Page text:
WASHINGTON -- Don't lump us with pharmaceutical companieswas the message that G. Kirk Raab, president and chiefexecutive officer of Genentech Inc., brought to Hillary RodhamClinton's Health Care Task Force at a public hearing on Monday.
Speaking on behalf of the Industrial Biotechnology Associationand the Association of Biotechnology Companies, Raab warnedthe task force that government-imposed controls onintroductory biotechnology medicines would strangleinvestment in the industry and, ultimately, contribute to risinghealth care costs.
Although pharmaceutical prices have been on the rise, Raabsaid: "Virtually all of the 22 biotech drugs on the market costthe same today as they did when they won FDA approval -- aslong as a decade ago. Raising prices on existing drugs hasn'tbeen a practice of the biotech industry.
"We don't develop 'me-too' medicines," Raab said. "We use ourhighly trained scientists to find effective treatments forcritically ill patients with severe disease."
Unlike pharmaceuticals, Raab said, biotechnology drugs are nomore expensive in the U.S. than they are overseas. "Three-hundred milligrams of G-CSF (granulocyte colony stimulatingfactor) costs $112 here ... $101 in Canada, $143 in France, $88in Italy and $378 in Japan."
Raab warned, however, that "the mere talk of government pricecontrols has led to a whopping 40 percent drop in ourindustry's market capitalization since November.
While giant pharmaceutical companies can use profits fromexisting drugs to finance their businesses, "biotechnologyfirms don't have that option," Raab said. "More than 90 percentof our money comes from equity financing. Government-setintroductory drug prices would have a chilling effect on thedesire of investors to let us use their money," he said.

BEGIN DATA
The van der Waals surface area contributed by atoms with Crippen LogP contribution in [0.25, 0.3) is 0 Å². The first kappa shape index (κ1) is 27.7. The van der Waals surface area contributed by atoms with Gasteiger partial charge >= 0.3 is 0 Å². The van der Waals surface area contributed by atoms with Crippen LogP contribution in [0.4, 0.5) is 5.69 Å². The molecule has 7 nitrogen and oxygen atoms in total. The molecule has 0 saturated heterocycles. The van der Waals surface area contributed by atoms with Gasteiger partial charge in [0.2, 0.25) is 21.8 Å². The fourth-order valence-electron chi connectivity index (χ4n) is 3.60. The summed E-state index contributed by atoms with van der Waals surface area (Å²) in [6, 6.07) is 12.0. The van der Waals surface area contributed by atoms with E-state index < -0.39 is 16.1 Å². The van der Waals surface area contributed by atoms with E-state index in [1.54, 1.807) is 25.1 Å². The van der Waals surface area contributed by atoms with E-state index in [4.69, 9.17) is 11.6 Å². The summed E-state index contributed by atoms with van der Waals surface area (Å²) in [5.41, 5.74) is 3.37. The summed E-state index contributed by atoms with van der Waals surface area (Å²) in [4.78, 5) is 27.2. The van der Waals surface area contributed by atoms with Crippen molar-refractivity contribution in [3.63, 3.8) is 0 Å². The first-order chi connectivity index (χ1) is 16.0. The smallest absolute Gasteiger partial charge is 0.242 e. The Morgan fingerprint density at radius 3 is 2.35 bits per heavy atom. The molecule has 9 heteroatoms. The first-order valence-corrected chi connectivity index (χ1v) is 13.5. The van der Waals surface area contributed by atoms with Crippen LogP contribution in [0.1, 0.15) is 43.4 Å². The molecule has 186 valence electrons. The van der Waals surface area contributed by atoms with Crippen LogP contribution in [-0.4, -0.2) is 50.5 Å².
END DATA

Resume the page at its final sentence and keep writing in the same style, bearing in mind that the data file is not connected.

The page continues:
"We do not have a positive cash flow," he said. "Price controlscould not only kill the industry, they could kill patients" bypreventing the development of the medicines that would savethem.
Raab told the panel that the best way for biotechnologycompanies to help solve the nation's health care crisis is "tocontinue doing what we do best -- finding cures and effectivetreatments for deadly, expensive diseases.
"Left untreated, these diseases will cost America a hugeamount of money," he said.
Raab described the promise of biotechnology with an examplefrom his own company. Genentech (NYSE:GNE) of South SanFrancisco, Calif., is working on a protein that has beenidentified with ovarian and breast cancer. He said that Phase IItrials are about to begin for an antibody to the cancer protein.
Raab and Robert Allnutt, executive vice president of thePharmaceutical Manufacturers Association, urged the panel tolet managed care control prices. Hospitals, Raab said, havebecome aggressive in dealing with drug costs. "I don't alwayslike it, but they are successful," he said. And unlike pricecontrols, this would not interfere with advancements in theindustry.
Nonetheless, he added, "Our industry is prepared to supportfederal action which creates strong incentives to limit futureprice increases in exchange for the right to continue to setintroductory prices in accordance with the need to provideequity investment in our industry."
"Managed competition will work (to hold down pharmaceuticalprices)," Allnutt insisted. "Give it a try."
-- David C. Holzman Washington Editor
(c) 1997 American Health Consultants. All rights reserved.